It takes moxie to dress the way he does, for one thing. Poulter was known for his wardrobe well before anything he achieved on the golf course. He now designs his clothes, and it sounds as though he can’t survive on the road without an ironing board.

The 34-year-old also drew attention two years ago in a magazine piece when he suggested he was the only real challenger to Woods.

“Don’t get me wrong, I really respect every professional golfer,” Poulter was quoted as saying in Britain’s version of Golf World magazine. “But I know I haven’t played to my full potential, and when that happens, it will be just me and Tiger.”

Poulter was No. 22 in the world when the article came out in spring 2008. At the Match Play Championship, Woods passed him in the locker room and said playfully, “Hey, No. 2.”

It no longer looks so far out of reach.

“I just felt that if I could deliver what I believed I could, then I could put myself in a good situation,” Poulter said. “I’ve certainly done that over the last 18 months. And I’ve certainly been able to deliver on that today. It’s so nice to see myself at No. 5 and get higher and higher up the world rankings, and hopefully I can keep going in that direction.”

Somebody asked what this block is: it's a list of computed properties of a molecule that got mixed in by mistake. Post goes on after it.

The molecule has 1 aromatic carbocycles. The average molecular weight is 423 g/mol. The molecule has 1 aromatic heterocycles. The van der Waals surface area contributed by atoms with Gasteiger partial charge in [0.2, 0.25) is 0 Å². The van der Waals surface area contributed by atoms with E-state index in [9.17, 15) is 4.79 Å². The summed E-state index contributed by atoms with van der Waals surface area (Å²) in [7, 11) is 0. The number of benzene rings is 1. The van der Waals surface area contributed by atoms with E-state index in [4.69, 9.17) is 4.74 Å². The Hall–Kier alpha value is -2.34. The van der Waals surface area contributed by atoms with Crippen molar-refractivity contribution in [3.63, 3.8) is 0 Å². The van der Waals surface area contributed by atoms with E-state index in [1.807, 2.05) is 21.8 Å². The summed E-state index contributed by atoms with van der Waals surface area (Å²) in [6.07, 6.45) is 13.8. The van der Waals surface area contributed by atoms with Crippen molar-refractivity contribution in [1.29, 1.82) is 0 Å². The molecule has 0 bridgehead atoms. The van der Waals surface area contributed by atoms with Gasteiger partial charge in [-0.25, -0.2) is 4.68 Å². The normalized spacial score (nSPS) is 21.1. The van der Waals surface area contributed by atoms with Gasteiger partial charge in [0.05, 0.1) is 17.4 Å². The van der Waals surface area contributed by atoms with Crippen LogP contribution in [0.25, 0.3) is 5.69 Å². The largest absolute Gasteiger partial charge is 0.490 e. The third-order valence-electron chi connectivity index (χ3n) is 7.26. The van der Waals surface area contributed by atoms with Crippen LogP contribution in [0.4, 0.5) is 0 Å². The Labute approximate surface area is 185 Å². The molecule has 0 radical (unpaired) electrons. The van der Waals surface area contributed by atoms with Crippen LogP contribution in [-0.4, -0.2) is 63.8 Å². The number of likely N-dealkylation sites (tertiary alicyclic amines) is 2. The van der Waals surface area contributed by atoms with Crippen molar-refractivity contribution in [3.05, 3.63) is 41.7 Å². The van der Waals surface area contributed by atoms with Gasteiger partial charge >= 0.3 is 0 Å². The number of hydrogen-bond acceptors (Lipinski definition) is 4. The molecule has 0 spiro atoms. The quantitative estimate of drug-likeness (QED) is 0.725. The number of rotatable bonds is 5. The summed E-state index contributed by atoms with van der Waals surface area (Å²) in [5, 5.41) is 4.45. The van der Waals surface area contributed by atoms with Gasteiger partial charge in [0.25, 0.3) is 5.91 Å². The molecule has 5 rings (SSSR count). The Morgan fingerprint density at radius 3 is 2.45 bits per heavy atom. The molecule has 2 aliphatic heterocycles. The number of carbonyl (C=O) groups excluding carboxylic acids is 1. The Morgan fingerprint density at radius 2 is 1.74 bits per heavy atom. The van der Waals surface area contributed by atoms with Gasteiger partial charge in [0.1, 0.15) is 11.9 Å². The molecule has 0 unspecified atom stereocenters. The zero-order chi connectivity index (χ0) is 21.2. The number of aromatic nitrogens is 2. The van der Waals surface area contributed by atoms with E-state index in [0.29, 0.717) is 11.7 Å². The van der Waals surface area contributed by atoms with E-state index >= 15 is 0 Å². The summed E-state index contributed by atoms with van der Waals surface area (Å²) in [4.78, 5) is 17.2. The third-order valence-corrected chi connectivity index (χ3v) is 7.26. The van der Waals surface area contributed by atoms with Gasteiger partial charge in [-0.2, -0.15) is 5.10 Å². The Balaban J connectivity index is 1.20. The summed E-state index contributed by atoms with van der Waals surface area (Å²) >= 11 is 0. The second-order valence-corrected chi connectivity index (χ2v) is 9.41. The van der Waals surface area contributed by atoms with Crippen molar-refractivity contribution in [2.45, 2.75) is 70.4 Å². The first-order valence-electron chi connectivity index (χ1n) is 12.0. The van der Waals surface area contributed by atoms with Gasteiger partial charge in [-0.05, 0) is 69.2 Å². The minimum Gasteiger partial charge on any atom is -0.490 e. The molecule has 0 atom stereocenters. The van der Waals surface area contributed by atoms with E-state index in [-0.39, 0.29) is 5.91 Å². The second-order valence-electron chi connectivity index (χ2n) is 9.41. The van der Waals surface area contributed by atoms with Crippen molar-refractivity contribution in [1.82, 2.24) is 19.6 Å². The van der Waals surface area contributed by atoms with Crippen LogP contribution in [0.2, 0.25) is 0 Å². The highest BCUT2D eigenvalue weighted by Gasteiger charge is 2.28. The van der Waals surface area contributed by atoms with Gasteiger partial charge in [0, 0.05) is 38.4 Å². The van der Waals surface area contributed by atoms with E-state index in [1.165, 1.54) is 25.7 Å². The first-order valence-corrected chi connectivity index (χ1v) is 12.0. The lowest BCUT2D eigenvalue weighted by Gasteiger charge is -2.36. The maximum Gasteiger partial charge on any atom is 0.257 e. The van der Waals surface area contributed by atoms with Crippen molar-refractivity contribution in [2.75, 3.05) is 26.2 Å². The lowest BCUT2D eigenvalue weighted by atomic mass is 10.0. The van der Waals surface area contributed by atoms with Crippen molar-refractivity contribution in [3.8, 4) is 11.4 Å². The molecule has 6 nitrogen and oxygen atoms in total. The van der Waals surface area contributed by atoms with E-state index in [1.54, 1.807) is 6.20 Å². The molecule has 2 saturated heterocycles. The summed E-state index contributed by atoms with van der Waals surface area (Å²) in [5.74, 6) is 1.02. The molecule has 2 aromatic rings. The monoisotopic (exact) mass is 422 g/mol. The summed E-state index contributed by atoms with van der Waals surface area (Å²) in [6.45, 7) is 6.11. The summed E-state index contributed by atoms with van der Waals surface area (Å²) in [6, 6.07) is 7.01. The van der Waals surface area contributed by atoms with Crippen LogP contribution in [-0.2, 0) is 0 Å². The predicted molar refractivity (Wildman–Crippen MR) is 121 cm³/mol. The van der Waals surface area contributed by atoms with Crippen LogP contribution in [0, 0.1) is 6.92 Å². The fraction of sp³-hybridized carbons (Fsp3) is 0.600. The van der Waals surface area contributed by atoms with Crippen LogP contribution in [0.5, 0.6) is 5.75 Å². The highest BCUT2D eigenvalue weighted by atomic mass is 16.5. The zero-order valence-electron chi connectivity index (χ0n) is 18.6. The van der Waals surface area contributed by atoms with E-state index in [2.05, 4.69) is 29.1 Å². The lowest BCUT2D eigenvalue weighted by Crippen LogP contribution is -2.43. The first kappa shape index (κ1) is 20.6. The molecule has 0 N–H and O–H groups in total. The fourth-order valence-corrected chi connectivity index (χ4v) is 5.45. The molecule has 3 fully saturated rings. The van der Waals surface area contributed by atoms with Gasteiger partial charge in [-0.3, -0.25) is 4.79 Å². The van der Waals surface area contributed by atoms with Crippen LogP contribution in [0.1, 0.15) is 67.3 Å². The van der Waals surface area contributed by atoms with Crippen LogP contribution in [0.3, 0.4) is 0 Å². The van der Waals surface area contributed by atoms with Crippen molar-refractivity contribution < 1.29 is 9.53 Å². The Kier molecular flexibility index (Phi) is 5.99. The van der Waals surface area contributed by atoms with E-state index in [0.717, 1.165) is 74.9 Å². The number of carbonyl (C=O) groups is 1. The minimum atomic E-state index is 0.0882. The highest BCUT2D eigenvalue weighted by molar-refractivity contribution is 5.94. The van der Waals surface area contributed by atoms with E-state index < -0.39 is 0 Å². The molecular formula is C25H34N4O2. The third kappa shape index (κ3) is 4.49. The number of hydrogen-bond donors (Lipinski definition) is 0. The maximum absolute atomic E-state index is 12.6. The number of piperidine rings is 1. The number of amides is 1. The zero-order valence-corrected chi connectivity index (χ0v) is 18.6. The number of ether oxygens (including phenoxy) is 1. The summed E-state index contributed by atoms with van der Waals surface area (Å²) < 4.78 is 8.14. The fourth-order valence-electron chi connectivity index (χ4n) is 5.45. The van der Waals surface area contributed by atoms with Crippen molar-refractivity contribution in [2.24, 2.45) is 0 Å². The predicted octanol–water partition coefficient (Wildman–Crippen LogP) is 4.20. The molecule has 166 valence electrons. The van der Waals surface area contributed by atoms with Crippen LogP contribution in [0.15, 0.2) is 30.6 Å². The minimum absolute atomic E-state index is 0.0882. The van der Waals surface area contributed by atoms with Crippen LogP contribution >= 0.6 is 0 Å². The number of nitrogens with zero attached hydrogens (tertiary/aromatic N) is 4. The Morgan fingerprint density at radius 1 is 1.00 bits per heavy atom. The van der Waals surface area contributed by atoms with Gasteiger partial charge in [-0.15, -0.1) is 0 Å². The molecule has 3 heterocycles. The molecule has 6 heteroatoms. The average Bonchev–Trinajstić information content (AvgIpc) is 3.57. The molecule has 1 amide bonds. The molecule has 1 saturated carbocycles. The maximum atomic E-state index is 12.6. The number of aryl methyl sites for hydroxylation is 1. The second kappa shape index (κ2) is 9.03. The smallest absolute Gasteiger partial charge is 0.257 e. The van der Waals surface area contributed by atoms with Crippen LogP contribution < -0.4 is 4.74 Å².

England is not the new world power. That distinction still belongs to the United States, which offers 1-2-3 in Woods, Steve Stricker and Phil Mickelson, and which still has 12 players among the top 30. England is next with five.

Casey won his first PGA Tour event last year in the Houston Open and was poised to made a run at the European Tour money title until a rib injury cost him the second half of the season.

He was not able to finish 72 holes until December, and the best indication of his recovery was playing 114 holes at Dove Mountain over five days.

Pride has returned to English golf, with six players among the top 100 who have competed in the Ryder Cup. In the last Ryder Cup, Faldo was criticized for using his captain’s picks on Casey and Poulter. That might be one of the few things Faldo got right at Valhalla.
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TT postscript: This 65 better than Aronimink 62

By Tiger TrackerSeptember 20, 2018, 9:21 pm

ATLANTA – The start wasn’t much to look at, but that finish was something else. Tiger Woods eagled the final hole on Thursday and shares the 18-hole lead at the Tour Championship. Here are the things you know you want to know:

• First of all, let’s give a pat on the back to the man who most deserves it today: Me. Early this morning, I sent this tweet: